Christmas is a time of families and close friends, of being close to those you love and getting lovely and thoughtful gifts that make us smile. Well, that’s what we want it to be. Sometimes we get mouldy socks from Aunty Mildred that make us want to cry into hanky in a dark corner somewhere. But I digress… One fun thing about Christmas is that you can spend a lot of time wrapping presents without spending money on fancy fripperies and ribbons and expensive paper. No, you can make it yourself and here’s some ideas…
Go out and get paper in bulk. This can be brown paper, it can be white art paper, and it can be cheap recycled paper, reams of artboard paper – anything that takes your fancy. Now you just rummage through your arts and crafts drawers which will, I promise, contain all sorts of forgotten packets of glitter and stars and stickers and feathers.
Lay down some plastic bags or a mess mat, place the glue and arty items all around and unleash your children on the paper. If they are young, they will probably just make a rather weird mess that makes your inner neat freak cry, but the older ones will try for a Christmas theme and you will probably be surprised by what they create.
Another idea for fun paper crafting – one that is particularly helpful if you don’t have any stickers or craft items – is to do potato stamps. Remember those? Just cut a potato in half, draw a Christmassy shape on it and carefully carve it out. You can do it in reverse relief too if you like! Then haul out the paint and repeat the process above…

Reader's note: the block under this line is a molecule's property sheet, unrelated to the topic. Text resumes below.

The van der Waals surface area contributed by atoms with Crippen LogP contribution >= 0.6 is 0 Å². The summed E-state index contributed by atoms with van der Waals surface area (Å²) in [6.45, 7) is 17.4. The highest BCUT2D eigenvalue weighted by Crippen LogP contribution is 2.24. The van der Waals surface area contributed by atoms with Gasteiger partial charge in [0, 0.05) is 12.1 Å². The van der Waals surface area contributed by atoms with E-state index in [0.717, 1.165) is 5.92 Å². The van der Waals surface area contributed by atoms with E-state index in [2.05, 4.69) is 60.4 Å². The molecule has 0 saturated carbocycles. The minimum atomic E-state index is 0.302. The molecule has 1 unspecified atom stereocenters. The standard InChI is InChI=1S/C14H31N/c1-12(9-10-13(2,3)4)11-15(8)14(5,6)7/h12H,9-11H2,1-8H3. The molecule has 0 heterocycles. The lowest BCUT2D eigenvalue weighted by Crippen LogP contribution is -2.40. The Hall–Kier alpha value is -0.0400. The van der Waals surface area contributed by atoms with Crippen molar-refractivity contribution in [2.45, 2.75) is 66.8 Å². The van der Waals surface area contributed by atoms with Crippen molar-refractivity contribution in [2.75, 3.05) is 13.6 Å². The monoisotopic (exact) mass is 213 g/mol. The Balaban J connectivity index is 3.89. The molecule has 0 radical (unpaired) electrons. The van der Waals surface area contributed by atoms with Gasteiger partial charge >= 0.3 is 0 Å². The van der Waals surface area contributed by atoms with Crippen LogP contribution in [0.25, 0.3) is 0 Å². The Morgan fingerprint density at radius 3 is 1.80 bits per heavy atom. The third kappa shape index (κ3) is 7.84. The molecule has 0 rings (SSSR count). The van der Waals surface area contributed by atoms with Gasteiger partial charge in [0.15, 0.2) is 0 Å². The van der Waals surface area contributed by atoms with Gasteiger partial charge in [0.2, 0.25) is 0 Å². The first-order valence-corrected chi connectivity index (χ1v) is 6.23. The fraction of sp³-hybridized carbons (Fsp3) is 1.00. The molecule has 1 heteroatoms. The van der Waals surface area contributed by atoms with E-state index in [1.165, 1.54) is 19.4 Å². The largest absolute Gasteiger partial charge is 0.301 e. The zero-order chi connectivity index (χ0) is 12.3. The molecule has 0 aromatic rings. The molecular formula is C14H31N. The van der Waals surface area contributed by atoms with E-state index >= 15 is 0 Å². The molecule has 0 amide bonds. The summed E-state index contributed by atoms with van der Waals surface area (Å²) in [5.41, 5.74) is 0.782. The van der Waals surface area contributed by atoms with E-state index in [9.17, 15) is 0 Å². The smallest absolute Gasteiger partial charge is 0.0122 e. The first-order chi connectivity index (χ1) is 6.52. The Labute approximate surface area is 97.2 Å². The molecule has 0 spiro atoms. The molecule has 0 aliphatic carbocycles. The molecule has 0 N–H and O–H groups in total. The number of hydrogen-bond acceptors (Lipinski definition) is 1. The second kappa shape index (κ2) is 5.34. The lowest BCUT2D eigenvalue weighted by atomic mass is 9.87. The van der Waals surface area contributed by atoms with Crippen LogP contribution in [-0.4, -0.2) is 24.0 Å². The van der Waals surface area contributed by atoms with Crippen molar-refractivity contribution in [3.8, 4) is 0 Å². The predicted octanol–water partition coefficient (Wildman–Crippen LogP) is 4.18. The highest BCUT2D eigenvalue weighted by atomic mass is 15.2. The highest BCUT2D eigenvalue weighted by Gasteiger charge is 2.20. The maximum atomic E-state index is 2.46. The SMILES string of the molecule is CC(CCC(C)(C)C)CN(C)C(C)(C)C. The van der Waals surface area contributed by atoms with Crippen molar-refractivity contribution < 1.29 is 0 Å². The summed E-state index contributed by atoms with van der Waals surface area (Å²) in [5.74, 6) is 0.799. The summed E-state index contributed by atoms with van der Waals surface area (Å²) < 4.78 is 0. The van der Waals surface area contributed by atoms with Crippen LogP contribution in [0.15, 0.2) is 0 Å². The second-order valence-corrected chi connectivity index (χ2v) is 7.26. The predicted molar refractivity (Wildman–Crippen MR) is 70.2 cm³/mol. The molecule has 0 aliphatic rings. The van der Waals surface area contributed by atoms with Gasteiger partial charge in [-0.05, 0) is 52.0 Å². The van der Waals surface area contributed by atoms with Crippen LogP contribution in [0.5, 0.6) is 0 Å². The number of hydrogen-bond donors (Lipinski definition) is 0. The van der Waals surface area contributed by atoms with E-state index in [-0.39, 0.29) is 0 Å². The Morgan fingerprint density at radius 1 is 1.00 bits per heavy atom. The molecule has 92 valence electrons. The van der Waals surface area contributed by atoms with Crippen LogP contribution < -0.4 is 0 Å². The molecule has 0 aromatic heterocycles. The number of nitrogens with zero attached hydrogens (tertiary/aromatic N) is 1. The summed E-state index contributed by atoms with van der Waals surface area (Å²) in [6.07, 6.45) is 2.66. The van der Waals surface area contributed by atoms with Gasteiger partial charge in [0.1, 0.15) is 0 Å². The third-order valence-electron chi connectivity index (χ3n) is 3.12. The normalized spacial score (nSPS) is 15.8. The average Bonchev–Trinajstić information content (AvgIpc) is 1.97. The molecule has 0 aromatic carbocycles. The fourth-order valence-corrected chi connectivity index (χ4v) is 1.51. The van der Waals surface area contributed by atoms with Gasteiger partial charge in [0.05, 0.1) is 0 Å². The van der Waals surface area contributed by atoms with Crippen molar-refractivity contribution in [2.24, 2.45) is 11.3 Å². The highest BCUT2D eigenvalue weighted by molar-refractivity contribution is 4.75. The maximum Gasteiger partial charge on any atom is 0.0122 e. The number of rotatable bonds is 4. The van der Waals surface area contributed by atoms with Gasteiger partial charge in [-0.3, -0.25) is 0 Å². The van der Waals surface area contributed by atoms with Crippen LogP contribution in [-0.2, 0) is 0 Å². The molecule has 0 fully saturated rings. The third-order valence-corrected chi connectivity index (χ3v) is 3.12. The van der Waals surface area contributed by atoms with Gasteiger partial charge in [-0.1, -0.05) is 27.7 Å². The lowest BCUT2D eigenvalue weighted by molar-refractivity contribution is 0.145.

Oh, and it is worth noting that there are actually websites that have potato printing patterns that you can download for free. Just cut them out and use them to trace the designs onto the potato for a fancier finish. This is what I do because I cannot draw a single thing.
Paint can also be used to create splatter and blob and weird shapes. You can either unleash your offspring on an unsuspecting pile of paper and get them to splash and flick paint, or you can float paint on water (you need oil based paints for these so I advise this for older children) and create remarkable patterns by floating paper on the paint. It’s tricky at first, but loads of fun for all of you.
Another idea that I love is to use brown paper, get glitter pens in the Christmas colours and then ask my older kids to write messages all over the paper. It doesn’t matter if the spelling is bad or that they repeat themselves or that you can’t actually read what they have written. It looks amazing and people love it. The grandparents have kept last year’s batch they loved it so much!
Tags for your paper are as easily made. Use your Christmas cookie cutters to trace shapes onto paper and then get the children to colour them in. I tend to let them do the splatter paint technique all over the paper and then cut the shapes out when they are done as it looks more interesting. Or you can get them to colour the shapes in crayon or a contrasting ink to make them stand out.
Those of you who have old wrapping paper lying around that won’t quite wrap anything useful but is too pretty to throw away can use it to create a decoupage effect with your Christmas wrapping paper. Carefully layer these bits over the paper you have chosen to create an unusual and sparkly product.
One thing I have noticed is how much fun kids have with this and how seriously they can take it. My daughter was very particular about how she did her shapes and colours as the paper had to look Just So and you could see she had put a lot of effort into it.
You can also find some astonishingly creative ideas for older kids or you to make your own paper or how to make gorgeous Christmas wrap with things lying around at home. Just look at this link here.